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Learning Python- Intermediate course: Day 41, Inheritance in Python




Today we will learn about inheritance in Python




Inheritance

Inheritance provides Code Reusability. We do not need to write the same piece of code again and again for various subclasses. This increases Flexibility of the code. This means that subclasses can be formed without altering the original classes.

The inherited class can use functions and variables of the derived class



Syntax.

Classes can be inherited by passing the name of the superclass to the brackets class inherited(master)

Let us see an example below to demonstrate inheritance in pyuthon

class sample():
 a=2
 b=3
 def fun(self):
     print("Hello world")

class sample2(sample):
    def fun2(self):
        print(self.a+self.b)

mysample2=sample2()
mysample2.fun()
mysample2.fun2()
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Hello world
5

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Explaination

Here, sample() is the masterclass and sasmple2 is the derived class. The derived class sample2 inherits the master class as we pas the name of the master class into the derived class bracket.

  • class sample2(): This syntax will create class sample2
  • class sample2(sample): This syntax will create a class sample2 and make it inherit the class sample

Once the class sample2 inherits sample, it can use it’s attributes (like here a and b) in it’s body. This is why no errors were generated when we used to variables a and b directly in the function fun2. The values fir a and b were assigned in the master class (sample2 itself ands need not be assigned again . This is an example of code reuse and information hiding

The derived class sample2 can also use the functions declared in the master class. This is how the function fun could be used and run successfully.

I hope you do not have any more doubts, if you have, please feel free to post them in the comments below.




Inheritance of constructors.

Constructors are not inherited by default. The example below will make things very clear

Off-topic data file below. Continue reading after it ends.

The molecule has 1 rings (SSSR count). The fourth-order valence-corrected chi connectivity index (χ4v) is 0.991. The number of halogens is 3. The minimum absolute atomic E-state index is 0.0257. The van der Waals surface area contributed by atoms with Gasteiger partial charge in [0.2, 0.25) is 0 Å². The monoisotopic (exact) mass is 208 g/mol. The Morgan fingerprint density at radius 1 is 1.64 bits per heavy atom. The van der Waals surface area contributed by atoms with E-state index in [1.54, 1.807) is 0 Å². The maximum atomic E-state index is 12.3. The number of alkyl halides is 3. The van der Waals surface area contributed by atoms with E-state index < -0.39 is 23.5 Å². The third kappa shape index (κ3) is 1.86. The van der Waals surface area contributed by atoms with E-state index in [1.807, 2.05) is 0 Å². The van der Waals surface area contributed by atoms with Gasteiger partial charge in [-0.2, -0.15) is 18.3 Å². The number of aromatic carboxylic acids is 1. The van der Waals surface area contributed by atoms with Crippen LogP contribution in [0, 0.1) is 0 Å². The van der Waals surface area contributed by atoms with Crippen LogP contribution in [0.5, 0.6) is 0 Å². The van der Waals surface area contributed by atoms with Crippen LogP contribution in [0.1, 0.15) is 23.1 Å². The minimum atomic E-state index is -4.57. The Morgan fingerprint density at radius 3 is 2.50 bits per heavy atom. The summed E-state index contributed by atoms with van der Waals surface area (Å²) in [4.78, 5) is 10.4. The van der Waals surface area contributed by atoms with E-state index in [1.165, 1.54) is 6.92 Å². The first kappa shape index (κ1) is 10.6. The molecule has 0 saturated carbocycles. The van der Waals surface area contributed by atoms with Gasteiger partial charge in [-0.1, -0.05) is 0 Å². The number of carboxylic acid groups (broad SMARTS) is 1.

class sample():
 a=2
 b=3
 def __init__(self):
     self.a=100
     self.b=50
 def fun(self):
     print("Hello world")

class sample2(sample):
    def fun2(self):
        print(self.a+self.b)

mysample2=sample2()
mysample2.fun()
mysample2.fun2()
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Exit fullscreen mode

Hello world
5
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Exit fullscreen mode

In the above example, you would expect the output to be 150 and not 5. But it is not so. This is because of the fact the constructors of the master class are not inherited by the derived classes by default. This means that sample2.__init__ is not the same as sample.__init__.

Why? Well remember In the previous parts we learnt that if we do not provide a constructor to the class, Python provides one default constructor automatically? Something similar happened in this case. We did not provide any constructor to the sample2 class. So python made a default blank constructor in it’s place, which had no relation to the master class.

If we want to add the constructor, we can use the following syntax-

class sample():
 a=2
 b=3
 def __init__(self):
     self.a=100
     self.b=50
 def fun(self):
     print("Hello world")

class sample2(sample):
    def __init__(self):
     super().__init__()
    def fun2(self):
        print(self.a+self.b)

mysample2=sample2()
mysample2.fun()
mysample2.fun2()
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Exit fullscreen mode

Using the super keyword, we can manage the constructors.

Exercise What is the output of the following program? and why?

class sample():
 a=2
 b=3
 def __init__(self):
     self.a=100
     self.b=50
 def fun(self):
     print("Hello world")

class sample2(sample):
    def __init__(self):
     a=100
     b=200
    def fun2(self):
        print(self.a+self.b)

mysample2=sample2()
mysample2.fun()
mysample2.fun2()
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Exit fullscreen mode

Solution-
The output is

Hello world
5

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This is because self.a=100 and self.b=200 should haver been written in place of a=100 and b=200


Function overloading in Python
What if two functions have the same name in the master class as well as the derived class? Well the answer is simple the function in the derived class will be considered.
This is know as function overloading.

class sample():
 a=2
 b=3
 def __init__(self):
     self.a=100
     self.b=50
 def fun(self):
     print("Hello world")


class sample2(sample):
    def __init__(self):
     super().__init__()
    def fun(self):
        print(self.a+self.b)

mysample2=sample2()
mysample2.fun()

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Exit fullscreen mode

150
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Exit fullscreen mode

If we want to use the function in the previous function, then use the super syntax again.

class sample():
 a=2
 b=3
 def __init__(self):
     self.a=100
     self.b=50
 def fun(self):
     print("Hello world")


class sample2(sample):
    def __init__(self):
     super().__init__()
    def fun(self):
        super().fun()
        print(self.a+self.b)

mysample2=sample2()
mysample2.fun()

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Exit fullscreen mode

Hello world
150
Enter fullscreen mode

Exit fullscreen mode


So friends that was all for today. Thank you and hope you are enjoying….



Source: https://dev.to/aatmaj/learning-python-intermediate-course-day-41-inheritance-in-python-53la

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